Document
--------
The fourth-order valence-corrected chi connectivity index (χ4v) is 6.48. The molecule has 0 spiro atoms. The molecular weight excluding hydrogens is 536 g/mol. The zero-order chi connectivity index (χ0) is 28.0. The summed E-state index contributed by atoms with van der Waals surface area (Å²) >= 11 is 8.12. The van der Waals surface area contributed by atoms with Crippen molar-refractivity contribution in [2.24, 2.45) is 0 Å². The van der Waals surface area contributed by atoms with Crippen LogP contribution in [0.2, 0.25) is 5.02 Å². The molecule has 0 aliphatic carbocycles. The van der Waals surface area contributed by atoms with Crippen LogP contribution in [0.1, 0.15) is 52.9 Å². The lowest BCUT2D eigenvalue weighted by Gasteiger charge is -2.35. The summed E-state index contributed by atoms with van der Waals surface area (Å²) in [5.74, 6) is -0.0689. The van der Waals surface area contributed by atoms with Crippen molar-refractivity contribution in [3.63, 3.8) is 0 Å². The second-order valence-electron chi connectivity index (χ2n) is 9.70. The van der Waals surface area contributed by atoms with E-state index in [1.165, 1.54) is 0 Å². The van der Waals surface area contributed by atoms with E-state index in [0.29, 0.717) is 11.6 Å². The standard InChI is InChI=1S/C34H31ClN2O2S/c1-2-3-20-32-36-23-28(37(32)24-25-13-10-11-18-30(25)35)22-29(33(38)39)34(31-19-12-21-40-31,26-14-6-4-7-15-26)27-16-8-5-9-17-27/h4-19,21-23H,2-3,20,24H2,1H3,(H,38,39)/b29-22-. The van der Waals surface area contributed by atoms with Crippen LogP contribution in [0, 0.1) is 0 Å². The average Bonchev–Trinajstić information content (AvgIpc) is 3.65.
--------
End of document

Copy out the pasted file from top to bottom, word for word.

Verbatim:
The fourth-order valence-corrected chi connectivity index (χ4v) is 6.48. The molecule has 0 spiro atoms. The molecular weight excluding hydrogens is 536 g/mol. The zero-order chi connectivity index (χ0) is 28.0. The summed E-state index contributed by atoms with van der Waals surface area (Å²) >= 11 is 8.12. The van der Waals surface area contributed by atoms with Crippen molar-refractivity contribution in [2.24, 2.45) is 0 Å². The van der Waals surface area contributed by atoms with Crippen LogP contribution in [0.2, 0.25) is 5.02 Å². The molecule has 0 aliphatic carbocycles. The van der Waals surface area contributed by atoms with Crippen LogP contribution in [0.1, 0.15) is 52.9 Å². The lowest BCUT2D eigenvalue weighted by Gasteiger charge is -2.35. The summed E-state index contributed by atoms with van der Waals surface area (Å²) in [5.74, 6) is -0.0689. The van der Waals surface area contributed by atoms with Crippen molar-refractivity contribution in [3.63, 3.8) is 0 Å². The second-order valence-electron chi connectivity index (χ2n) is 9.70. The van der Waals surface area contributed by atoms with E-state index in [1.165, 1.54) is 0 Å². The van der Waals surface area contributed by atoms with E-state index in [0.29, 0.717) is 11.6 Å². The standard InChI is InChI=1S/C34H31ClN2O2S/c1-2-3-20-32-36-23-28(37(32)24-25-13-10-11-18-30(25)35)22-29(33(38)39)34(31-19-12-21-40-31,26-14-6-4-7-15-26)27-16-8-5-9-17-27/h4-19,21-23H,2-3,20,24H2,1H3,(H,38,39)/b29-22-. The van der Waals surface area contributed by atoms with Crippen LogP contribution in [0, 0.1) is 0 Å². The average Bonchev–Trinajstić information content (AvgIpc) is 3.65.